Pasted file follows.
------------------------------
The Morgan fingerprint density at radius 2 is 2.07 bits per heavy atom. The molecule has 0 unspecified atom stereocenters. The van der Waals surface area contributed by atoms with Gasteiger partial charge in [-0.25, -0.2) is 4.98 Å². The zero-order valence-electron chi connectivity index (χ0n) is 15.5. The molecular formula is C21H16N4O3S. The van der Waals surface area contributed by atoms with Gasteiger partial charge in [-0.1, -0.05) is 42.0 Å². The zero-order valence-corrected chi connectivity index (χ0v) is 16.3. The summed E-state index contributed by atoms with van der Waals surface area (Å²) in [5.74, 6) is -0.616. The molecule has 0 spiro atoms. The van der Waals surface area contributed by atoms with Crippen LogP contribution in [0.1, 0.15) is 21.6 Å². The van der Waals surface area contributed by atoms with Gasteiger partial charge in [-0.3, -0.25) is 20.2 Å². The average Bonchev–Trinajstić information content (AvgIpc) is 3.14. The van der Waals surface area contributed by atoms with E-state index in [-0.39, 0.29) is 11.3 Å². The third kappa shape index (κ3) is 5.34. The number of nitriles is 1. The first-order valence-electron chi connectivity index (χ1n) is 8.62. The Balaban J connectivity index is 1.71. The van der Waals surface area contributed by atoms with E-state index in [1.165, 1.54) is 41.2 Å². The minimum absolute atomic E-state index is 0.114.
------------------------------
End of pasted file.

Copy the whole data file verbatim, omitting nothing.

The Morgan fingerprint density at radius 2 is 2.07 bits per heavy atom. The molecule has 0 unspecified atom stereocenters. The van der Waals surface area contributed by atoms with Gasteiger partial charge in [-0.25, -0.2) is 4.98 Å². The zero-order valence-electron chi connectivity index (χ0n) is 15.5. The molecular formula is C21H16N4O3S. The van der Waals surface area contributed by atoms with Gasteiger partial charge in [-0.1, -0.05) is 42.0 Å². The zero-order valence-corrected chi connectivity index (χ0v) is 16.3. The summed E-state index contributed by atoms with van der Waals surface area (Å²) in [5.74, 6) is -0.616. The molecule has 0 spiro atoms. The van der Waals surface area contributed by atoms with Crippen LogP contribution in [0.1, 0.15) is 21.6 Å². The van der Waals surface area contributed by atoms with Gasteiger partial charge in [-0.3, -0.25) is 20.2 Å². The average Bonchev–Trinajstić information content (AvgIpc) is 3.14. The van der Waals surface area contributed by atoms with E-state index in [-0.39, 0.29) is 11.3 Å². The third kappa shape index (κ3) is 5.34. The number of nitriles is 1. The first-order valence-electron chi connectivity index (χ1n) is 8.62. The Balaban J connectivity index is 1.71. The van der Waals surface area contributed by atoms with E-state index in [1.165, 1.54) is 41.2 Å². The minimum absolute atomic E-state index is 0.114.